What happens when even the Uber drivers give stock tips?

By Jen Wieczner
March 3, 2017

When investors reminisce about the height of the 1990s dot-com bubble, they often reference a now-iconic image of market euphoria, of taxi drivers turning into day traders and handing out stock tips to passengers. That’s how you know—the saying goes—it’s time to get out.

In 2017, the picture is apparently not so different, except now, of course, instead of cabbies we have Uber drivers, and people can buy stocks on a whim with the tap of a smartphone screen. They can even pick up shares of mega-hot stock Snap, the parent company of Snapchat, on the day of its IPO.

So when Snap stock popped 44% on its first day trading on Thursday (profits and shareholder rights be damned), telltale indications of a bubble were seemingly everywhere you looked—if you were looking.

But the clearest sign of the loftiness of our current atmosphere hit me that afternoon in the form of a video, which in just seven seconds, perfectly encapsulates a microcosm of the millennial-driven unicorn zeitgeist. Posted on Twitter twtr by the CEO of a Los Angeles startup, the brief clip features the entrepreneur in the back of an Uber. And the Uber driver tells the CEO he just bought one share of Snap snap for $25—on his phone, while he was driving:

You can imagine a world filled with self-driving cars where the idea of trading and driving is the least worrisome element of this scenario. And fortunately, the inefficiency of buying just a single share of a company is alleviated by the fact that the Uber driver used the brokerage startup Robinhood, which charges no trading commissions.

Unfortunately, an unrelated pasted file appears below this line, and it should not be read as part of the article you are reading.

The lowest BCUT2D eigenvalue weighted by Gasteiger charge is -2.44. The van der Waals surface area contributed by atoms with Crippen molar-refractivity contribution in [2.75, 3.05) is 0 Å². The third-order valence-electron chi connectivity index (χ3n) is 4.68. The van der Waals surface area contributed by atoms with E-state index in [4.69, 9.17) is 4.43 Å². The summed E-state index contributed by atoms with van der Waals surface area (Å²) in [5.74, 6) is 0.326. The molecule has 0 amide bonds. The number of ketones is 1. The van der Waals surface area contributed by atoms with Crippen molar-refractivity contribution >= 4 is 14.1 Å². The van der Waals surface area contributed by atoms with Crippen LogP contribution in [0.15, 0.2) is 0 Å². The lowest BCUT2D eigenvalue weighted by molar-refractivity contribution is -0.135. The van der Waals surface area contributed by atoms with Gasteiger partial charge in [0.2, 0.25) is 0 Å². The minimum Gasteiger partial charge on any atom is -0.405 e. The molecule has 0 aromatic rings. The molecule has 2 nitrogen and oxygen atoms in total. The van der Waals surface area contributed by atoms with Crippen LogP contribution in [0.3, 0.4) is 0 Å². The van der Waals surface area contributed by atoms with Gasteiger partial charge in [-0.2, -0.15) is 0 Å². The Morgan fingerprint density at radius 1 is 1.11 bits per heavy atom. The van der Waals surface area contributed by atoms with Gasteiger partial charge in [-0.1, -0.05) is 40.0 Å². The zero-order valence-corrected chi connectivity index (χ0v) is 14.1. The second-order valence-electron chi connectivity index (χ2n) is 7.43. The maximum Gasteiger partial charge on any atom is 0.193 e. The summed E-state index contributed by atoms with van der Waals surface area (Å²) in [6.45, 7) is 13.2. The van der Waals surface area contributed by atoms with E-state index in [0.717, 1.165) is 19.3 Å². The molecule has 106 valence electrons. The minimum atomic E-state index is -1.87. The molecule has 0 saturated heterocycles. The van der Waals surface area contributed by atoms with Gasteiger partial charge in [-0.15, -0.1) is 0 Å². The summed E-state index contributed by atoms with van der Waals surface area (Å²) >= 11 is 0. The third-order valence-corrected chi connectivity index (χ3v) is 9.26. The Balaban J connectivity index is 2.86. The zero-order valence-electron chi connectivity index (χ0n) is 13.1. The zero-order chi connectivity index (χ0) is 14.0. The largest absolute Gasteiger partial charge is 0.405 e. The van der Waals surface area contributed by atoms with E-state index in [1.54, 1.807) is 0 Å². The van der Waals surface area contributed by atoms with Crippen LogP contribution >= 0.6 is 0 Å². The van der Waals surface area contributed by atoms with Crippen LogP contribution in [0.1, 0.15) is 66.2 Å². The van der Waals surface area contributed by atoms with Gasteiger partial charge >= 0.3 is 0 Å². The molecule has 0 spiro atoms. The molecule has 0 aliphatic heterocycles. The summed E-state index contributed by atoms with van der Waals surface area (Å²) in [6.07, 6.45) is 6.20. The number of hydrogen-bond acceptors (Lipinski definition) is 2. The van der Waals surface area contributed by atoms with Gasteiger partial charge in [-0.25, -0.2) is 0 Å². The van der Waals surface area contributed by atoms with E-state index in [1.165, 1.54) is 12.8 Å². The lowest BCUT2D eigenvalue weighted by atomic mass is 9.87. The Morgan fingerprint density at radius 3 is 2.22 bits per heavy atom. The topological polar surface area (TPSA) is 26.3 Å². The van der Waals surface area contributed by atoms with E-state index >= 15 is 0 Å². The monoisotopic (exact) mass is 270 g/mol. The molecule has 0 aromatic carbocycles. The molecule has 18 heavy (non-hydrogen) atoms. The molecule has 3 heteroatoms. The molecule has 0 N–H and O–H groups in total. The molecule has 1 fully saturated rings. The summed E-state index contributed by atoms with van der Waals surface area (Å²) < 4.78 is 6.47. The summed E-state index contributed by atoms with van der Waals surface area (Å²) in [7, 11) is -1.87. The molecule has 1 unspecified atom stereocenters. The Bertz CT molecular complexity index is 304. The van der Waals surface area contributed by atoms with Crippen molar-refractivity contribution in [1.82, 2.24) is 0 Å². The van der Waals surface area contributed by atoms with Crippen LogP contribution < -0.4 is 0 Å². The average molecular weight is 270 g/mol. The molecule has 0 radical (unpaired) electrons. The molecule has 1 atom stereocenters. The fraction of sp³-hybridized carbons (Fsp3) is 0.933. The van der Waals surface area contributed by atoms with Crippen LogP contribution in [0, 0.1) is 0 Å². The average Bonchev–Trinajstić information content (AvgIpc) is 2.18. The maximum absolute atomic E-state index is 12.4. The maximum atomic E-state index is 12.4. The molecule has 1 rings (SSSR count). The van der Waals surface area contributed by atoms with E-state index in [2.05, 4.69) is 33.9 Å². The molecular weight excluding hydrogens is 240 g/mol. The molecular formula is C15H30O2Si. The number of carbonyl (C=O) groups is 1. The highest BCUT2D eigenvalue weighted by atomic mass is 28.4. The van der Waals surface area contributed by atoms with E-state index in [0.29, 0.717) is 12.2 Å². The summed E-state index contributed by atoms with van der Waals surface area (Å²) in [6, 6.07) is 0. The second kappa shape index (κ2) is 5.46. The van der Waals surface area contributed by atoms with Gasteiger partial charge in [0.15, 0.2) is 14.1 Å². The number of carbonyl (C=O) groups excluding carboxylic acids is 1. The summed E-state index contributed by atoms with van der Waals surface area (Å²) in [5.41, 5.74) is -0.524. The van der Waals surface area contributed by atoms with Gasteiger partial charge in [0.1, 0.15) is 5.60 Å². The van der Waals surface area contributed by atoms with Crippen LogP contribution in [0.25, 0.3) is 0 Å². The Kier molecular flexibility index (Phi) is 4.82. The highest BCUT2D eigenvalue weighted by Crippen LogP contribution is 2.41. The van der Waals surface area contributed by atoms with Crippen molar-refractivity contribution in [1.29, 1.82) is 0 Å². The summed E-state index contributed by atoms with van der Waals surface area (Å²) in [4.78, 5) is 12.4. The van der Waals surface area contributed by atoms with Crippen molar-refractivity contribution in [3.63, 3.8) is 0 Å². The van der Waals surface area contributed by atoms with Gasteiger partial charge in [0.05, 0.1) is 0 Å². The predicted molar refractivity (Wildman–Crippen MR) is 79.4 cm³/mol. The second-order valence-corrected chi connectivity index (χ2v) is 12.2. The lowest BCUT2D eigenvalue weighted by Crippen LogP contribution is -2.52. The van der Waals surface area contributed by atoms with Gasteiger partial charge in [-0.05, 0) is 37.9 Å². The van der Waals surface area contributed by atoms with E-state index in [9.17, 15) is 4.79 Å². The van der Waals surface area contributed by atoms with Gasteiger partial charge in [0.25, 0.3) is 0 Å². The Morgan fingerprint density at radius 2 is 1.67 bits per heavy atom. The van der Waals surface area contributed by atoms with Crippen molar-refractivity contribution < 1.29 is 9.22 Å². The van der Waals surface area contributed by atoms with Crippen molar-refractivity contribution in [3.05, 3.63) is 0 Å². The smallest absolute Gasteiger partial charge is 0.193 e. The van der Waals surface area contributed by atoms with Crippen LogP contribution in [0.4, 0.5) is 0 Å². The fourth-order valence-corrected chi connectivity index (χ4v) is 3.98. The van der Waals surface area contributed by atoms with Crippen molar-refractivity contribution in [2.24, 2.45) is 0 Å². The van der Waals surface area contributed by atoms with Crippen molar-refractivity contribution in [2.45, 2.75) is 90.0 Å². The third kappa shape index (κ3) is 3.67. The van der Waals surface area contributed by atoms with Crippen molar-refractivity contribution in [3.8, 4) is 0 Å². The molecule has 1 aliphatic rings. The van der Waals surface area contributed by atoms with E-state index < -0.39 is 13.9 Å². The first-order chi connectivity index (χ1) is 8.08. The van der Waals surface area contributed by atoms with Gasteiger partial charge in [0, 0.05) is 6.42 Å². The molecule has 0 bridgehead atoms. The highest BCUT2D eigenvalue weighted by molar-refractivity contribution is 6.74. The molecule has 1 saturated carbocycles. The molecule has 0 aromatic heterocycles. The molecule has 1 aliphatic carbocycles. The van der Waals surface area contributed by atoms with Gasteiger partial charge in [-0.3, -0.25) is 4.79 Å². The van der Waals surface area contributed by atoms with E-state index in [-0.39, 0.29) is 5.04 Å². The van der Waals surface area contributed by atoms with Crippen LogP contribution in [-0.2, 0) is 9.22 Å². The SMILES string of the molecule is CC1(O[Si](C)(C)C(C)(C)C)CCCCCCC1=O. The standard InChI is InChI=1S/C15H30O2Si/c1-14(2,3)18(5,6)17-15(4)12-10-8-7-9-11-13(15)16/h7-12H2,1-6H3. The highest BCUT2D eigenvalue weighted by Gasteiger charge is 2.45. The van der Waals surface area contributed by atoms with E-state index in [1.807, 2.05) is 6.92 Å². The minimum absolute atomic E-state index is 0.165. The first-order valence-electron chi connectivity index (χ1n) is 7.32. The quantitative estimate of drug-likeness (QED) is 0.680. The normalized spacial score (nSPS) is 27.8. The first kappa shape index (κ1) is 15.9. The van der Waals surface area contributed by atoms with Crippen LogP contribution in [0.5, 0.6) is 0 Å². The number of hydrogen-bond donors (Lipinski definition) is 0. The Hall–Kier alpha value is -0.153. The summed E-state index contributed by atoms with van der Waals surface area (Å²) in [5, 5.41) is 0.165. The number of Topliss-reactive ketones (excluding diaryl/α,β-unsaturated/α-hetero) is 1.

Still, the symbolic parallels to the dot-com era tech boom are undeniable. At a purchase price of $25 per Snap share, the Uber driver has already lost money—albeit less than $1. (Snap stock closed at $24.48 a share Thursday.) Robinhood, which has one million total users, says 43% of those who traded on Thursday bought Snap. The median age of those Snap investors: 26 years old, the same as Snap CEO Evan Spiegel.

While disappearing-photo app Snapchat may be most popular with millennials 25 and younger, it’s hard to believe that such rookie investors would be equipped to successfully trade a stock like Snap, which has the richest valuation in tech IPO history.

In 2014, my colleague Adam Lashinsky, wrote of being convinced that we were in the midst of a tech bubble when the company Arista Networks anet called him—a full-time journalist—to directly offer him a slice of its impending IPO. Now, almost three years later, tech stocks are at all-time highs, Arista Networks stock has nearly tripled from its IPO price, and Lashinsky doesn’t own any of it.

So even when evidence of frothiness mounts to the point where you’re not sure if your head or the bubble will burst first, things have a way of getting even frothier. But lest we forget, we already know how this will end—we’ve seen it happen before.

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